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Purpose of Review: An increase in oscillatory activity in the γ-frequency band (approximately 50-100 Hz) has long been noted during human movement. However, its functional role has been difficult to elucidate. The advent of novel techniques, particularly transcranial alternating current stimulation (tACS), has dramatically increased our ability to study γ oscillations. Here, we review our current understanding of the role of γ oscillations in the human motor cortex, with reference to γ activity outside the motor system, and evidence from animal models. Recent Findings: Evidence for the neurophysiological basis of human γ oscillations is beginning to emerge. Multimodal studies, essential given the necessarily indirect measurements acquired in humans, are beginning to provide convergent evidence for the role of γ oscillations in movement, and their relationship to plasticity. Summary: Human motor cortical γ oscillations appear to play a key role in movement, and relate to learning. However, there are still major questions to be answered about their physiological basis and precise role in human plasticity. It is to be hoped that future research will take advantage of recent technical advances and the physiological basis and functional significance of this intriguing and important brain rhythm will be fully elucidated.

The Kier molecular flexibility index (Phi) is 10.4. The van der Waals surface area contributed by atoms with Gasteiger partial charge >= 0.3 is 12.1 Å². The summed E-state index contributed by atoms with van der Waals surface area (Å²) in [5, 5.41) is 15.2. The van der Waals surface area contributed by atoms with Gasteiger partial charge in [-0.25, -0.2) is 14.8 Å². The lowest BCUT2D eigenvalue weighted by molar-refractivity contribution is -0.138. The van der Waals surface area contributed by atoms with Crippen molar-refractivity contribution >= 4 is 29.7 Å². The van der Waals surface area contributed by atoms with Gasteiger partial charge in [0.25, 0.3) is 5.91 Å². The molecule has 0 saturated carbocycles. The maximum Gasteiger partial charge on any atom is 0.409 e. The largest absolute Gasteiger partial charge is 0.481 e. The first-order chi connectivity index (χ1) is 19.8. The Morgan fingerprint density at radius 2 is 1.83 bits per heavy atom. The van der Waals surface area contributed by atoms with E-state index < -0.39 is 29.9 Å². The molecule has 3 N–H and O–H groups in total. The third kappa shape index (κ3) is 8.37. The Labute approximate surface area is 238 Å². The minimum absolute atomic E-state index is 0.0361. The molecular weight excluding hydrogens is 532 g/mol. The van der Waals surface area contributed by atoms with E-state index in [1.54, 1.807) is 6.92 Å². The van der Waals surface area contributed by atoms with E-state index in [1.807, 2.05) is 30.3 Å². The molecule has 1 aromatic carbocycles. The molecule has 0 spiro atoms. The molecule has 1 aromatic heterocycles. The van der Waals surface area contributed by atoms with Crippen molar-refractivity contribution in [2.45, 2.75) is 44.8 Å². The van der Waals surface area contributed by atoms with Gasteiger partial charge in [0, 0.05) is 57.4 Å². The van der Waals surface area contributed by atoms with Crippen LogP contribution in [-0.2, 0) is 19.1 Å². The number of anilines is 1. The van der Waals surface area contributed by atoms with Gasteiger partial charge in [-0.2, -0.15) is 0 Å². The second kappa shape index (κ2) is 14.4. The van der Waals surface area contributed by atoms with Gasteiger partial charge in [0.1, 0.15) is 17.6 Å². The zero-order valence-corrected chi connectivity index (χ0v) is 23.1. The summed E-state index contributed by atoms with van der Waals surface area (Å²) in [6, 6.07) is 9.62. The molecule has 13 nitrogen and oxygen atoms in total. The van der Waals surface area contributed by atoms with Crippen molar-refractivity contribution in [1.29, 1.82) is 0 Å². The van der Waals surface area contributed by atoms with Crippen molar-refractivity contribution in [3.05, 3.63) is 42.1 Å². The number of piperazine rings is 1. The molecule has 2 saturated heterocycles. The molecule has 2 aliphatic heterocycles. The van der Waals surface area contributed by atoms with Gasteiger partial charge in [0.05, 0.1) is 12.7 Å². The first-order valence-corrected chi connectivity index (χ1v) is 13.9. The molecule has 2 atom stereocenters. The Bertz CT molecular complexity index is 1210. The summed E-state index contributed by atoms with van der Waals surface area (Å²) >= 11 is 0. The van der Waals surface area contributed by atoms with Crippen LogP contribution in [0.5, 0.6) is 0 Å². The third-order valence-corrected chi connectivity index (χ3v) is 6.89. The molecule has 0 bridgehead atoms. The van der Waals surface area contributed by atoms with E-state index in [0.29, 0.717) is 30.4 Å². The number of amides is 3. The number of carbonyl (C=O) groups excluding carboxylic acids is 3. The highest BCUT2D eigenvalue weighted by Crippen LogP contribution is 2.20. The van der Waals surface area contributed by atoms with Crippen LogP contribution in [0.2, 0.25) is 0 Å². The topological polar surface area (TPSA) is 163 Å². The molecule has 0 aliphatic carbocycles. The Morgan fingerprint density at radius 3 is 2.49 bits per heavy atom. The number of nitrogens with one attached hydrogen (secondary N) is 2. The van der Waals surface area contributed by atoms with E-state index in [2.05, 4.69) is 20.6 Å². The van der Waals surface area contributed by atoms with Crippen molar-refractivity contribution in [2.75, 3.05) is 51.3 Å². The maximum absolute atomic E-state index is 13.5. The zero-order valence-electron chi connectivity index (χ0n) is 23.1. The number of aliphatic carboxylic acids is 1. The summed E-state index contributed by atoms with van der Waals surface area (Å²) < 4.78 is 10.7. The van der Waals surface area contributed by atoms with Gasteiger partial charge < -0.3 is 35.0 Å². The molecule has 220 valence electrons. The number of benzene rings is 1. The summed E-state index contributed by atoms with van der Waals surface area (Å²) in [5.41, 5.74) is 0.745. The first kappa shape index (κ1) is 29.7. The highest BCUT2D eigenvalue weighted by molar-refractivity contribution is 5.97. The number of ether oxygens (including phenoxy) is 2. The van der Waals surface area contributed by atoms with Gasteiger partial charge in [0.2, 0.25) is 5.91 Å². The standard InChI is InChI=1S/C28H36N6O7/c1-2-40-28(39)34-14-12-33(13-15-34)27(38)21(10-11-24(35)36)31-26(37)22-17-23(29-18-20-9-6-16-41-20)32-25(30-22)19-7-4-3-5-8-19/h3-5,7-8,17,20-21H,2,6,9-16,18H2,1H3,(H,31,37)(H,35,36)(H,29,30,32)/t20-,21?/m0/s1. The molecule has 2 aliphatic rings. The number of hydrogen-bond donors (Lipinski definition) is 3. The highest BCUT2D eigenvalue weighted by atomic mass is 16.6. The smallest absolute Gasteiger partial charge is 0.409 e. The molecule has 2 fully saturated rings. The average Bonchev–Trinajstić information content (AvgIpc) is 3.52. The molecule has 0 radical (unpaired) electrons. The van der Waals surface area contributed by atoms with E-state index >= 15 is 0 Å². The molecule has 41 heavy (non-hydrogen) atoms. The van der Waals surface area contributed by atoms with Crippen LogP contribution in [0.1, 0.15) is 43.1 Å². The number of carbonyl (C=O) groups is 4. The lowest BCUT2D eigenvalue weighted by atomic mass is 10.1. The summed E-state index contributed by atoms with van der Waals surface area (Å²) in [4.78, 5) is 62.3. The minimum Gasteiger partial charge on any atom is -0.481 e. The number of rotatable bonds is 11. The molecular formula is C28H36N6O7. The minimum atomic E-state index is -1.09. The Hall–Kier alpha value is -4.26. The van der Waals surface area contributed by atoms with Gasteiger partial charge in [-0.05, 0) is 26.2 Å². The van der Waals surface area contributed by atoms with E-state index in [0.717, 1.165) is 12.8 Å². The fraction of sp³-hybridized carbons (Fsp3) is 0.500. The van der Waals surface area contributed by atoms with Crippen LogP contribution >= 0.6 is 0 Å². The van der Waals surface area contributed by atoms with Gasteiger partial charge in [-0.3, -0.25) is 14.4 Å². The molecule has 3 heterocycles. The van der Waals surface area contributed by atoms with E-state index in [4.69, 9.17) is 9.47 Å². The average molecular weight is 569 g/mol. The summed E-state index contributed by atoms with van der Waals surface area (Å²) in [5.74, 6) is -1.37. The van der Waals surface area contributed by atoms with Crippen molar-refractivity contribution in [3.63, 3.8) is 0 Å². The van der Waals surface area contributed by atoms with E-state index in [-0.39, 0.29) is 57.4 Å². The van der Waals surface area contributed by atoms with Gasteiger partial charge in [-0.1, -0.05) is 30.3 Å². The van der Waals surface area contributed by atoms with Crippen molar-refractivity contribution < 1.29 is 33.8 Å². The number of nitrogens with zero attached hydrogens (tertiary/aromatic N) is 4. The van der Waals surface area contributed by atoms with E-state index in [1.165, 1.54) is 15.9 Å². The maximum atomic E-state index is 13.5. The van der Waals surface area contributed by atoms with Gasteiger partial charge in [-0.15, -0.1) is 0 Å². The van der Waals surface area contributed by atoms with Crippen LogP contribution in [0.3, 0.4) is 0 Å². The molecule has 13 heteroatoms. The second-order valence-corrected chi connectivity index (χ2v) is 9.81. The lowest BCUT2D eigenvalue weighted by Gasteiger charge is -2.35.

Original publication




Journal article


Curr Behav Neurosci Rep

Publication Date





136 - 142


Gamma oscillations, Motor control, Motor cortex, Motor learning, Movement